Can you name a single thing you ever learned from Ann Curry: Howard Kurtz is the nation’s best-known “media reporter.”
Every Sunday, on CNN, he conducts an hour-long con. During this hour, he pretends to be critiquing the press corps.
This gives us rubes the false impression that the press corps keeps watch on itself.
That impression is vastly mistaken. For our money, yesterday’s Reliable Source program was a near-perfect example of Potemkin criticism, in which the mainstream press corps pretends to be watch-dogging its own.
Kurtz started with an ersatz topic: How did CNN and Fox manage to bungle their reporting of Thursday’s Supreme Court decision, even if ever so briefly? Kurtz and several “reliable” guests pretended to be concerned by this problem—a “problem” which pops up for maybe ten minutes every twelve years or so.
Yes, it was fairly dumb when CNN and Fox bungled the ruling the way they did—though everyone knows how these bungles happen. But good God! This is a totally trivial matter—and just consider all the serious misreporting Kurtz has worked to avoid.
One obvious recent example: For roughly a month, MSNBC churned endless mis- and disinformation about the killing of Trayvon Martin. Night after night, week after night, the disinformation flowed.
We don’t know if we’ve ever seen a cable channel misbehave more thoroughly. But even when it became abundantly clear that the channel had churned tons of misinformation, Kurtz managed to avert his gaze. In this way, he kept preferred narratives about this tragic event in place—and he avoided letting the public know what this channel had done.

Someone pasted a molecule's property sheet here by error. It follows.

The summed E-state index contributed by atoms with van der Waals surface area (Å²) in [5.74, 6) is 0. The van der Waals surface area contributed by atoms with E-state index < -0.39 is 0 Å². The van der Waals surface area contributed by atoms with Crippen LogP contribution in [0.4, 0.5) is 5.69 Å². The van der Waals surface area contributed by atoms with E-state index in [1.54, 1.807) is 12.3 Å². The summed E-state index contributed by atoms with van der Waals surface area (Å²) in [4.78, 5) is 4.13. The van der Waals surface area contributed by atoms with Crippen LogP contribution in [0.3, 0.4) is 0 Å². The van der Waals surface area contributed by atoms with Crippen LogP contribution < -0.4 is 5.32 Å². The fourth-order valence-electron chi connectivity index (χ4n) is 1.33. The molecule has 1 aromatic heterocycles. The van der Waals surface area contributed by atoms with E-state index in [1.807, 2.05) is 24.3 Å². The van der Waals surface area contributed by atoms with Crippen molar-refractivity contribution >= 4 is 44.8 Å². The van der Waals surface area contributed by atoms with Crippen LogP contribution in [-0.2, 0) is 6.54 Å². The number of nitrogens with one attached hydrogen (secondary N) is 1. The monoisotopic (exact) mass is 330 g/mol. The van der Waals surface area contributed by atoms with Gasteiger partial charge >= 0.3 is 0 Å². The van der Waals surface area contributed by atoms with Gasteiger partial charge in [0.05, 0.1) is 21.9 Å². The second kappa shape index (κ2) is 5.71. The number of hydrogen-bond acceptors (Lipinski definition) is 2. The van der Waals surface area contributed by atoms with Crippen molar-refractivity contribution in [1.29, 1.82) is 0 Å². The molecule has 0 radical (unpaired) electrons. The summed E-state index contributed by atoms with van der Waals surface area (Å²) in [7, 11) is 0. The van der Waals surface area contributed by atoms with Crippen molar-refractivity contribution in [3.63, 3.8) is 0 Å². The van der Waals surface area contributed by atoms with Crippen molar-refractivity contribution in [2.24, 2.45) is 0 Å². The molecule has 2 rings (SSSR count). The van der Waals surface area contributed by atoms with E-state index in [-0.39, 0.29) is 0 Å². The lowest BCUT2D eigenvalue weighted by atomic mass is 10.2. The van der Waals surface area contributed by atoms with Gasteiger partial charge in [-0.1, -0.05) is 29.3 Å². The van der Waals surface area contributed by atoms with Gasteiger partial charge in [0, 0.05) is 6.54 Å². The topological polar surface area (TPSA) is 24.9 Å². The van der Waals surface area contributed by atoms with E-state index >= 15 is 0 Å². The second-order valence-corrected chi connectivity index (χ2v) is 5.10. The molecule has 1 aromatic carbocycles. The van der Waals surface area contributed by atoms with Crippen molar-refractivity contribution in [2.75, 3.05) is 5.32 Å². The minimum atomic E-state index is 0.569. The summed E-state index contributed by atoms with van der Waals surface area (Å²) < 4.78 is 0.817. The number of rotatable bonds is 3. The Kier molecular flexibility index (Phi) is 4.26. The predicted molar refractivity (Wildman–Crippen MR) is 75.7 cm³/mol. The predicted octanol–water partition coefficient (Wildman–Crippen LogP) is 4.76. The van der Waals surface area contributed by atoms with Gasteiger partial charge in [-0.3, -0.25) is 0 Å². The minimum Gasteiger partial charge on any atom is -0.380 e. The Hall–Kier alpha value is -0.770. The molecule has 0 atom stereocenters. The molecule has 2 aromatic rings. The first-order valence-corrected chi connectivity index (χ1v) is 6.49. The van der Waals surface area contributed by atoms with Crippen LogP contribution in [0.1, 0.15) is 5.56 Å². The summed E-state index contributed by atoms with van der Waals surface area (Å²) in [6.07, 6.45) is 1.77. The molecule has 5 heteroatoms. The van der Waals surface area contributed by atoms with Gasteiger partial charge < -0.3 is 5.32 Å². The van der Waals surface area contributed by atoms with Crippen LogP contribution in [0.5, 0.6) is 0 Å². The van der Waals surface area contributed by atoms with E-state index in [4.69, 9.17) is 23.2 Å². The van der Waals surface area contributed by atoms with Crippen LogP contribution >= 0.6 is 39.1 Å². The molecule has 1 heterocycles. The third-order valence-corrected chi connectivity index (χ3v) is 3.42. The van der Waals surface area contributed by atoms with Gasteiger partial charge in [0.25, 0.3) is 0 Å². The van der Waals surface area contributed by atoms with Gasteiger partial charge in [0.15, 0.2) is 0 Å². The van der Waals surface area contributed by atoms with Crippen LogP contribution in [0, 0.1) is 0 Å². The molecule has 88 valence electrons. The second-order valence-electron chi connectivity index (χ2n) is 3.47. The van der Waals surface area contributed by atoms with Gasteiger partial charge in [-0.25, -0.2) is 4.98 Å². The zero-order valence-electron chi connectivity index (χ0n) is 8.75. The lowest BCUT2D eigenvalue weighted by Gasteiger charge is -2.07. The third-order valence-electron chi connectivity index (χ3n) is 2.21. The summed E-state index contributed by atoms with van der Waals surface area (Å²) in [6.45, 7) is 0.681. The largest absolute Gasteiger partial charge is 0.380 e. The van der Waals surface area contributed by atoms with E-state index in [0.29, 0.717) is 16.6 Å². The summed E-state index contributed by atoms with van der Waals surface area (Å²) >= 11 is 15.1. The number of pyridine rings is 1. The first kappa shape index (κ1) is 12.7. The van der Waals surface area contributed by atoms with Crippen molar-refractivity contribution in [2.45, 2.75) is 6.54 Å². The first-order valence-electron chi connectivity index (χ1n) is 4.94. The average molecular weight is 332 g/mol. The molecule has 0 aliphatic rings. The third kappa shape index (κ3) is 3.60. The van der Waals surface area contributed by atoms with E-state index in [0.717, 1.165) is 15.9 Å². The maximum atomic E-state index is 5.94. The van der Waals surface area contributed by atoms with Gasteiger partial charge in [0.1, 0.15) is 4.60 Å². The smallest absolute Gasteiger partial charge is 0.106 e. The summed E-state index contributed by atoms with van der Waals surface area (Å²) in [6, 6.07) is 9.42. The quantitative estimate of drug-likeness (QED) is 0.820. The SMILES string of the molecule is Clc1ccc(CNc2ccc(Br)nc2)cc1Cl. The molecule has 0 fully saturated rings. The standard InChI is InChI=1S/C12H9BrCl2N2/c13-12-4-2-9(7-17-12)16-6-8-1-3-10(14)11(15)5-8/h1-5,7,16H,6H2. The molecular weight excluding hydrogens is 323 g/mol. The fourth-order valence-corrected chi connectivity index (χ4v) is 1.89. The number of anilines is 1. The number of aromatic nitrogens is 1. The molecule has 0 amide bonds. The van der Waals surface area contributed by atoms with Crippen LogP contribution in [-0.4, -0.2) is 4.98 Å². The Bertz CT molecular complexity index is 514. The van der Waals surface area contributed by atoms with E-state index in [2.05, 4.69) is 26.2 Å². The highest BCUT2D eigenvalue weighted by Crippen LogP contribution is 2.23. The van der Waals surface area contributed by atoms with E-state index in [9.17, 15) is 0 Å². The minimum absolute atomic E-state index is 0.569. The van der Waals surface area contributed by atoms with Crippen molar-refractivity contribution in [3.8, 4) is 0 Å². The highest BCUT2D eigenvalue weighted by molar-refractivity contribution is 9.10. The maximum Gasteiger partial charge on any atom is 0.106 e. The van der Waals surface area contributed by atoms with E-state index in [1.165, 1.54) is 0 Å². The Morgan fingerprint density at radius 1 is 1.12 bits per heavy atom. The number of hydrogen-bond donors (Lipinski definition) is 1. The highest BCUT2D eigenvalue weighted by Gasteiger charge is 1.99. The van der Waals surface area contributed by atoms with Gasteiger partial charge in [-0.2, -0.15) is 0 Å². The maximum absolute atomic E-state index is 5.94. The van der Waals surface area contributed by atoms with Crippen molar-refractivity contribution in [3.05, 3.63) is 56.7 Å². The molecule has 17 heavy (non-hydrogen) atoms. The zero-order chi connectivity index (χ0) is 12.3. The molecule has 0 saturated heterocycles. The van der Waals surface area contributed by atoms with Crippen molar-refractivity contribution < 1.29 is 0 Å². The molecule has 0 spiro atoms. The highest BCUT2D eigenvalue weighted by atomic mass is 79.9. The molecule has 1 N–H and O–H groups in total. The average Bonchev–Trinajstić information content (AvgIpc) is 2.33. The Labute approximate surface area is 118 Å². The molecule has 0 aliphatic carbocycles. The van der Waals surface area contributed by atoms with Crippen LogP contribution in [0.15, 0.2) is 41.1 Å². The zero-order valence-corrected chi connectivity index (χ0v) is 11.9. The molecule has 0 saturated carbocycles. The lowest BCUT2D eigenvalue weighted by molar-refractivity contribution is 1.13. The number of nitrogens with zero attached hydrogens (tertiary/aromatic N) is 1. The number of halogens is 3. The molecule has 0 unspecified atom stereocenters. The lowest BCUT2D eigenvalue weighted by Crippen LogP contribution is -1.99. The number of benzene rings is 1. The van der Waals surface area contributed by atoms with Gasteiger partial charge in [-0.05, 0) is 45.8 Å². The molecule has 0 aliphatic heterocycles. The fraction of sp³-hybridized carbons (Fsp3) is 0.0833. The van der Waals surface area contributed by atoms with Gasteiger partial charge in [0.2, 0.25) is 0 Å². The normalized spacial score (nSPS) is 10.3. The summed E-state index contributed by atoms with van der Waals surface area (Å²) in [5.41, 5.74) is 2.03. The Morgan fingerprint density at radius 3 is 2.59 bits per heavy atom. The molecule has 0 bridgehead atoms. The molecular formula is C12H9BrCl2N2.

Kurtz gave MSNBC a pass. This has helped sustain a great deal of misinformation. But yesterday, this poor fellow was very concerned because CNN got something wrong for maybe ten minutes, in an unusual situation which happens every twelve years.
That is Potemkin press criticism. It’s designed to make the public think that the press is policing its own.
The second part of Kurtz’s program may have been even worse. In this segment, he and “media reporter” Gail Shister boo-hooed and wailed about the idea that Ann Curry may have been mistreated by NBC News.
Boo hoo hoo hoo hoo hoo hoo! Dear God! And oh, the humanity!
KURTZ (7/1/12): It certainly didn't look like she was anxious to embrace Matt Lauer, who was trying to be gracious, of course. Did NBC end up humiliating Ann Curry as this dragged on, and unconfirmed until finally we saw the tearful exit?They treated Meredith better than Ann! Have the bougie values of these horrible, vastly overpaid people ever been more clear?
SHISTER: I don't know how you could say anything else, how you could say they did not drag it out. It took what seemed like forever. It took a little more than a week. And Steve Capus, the president of NBC News, said about the source of the leaks.
It was like chasing ghosts trying to chase ghosts. Whether the leaks came from within NBC, we'll never know. But it seemed like every day, there was new gossip on some site of when is she going to be leaving.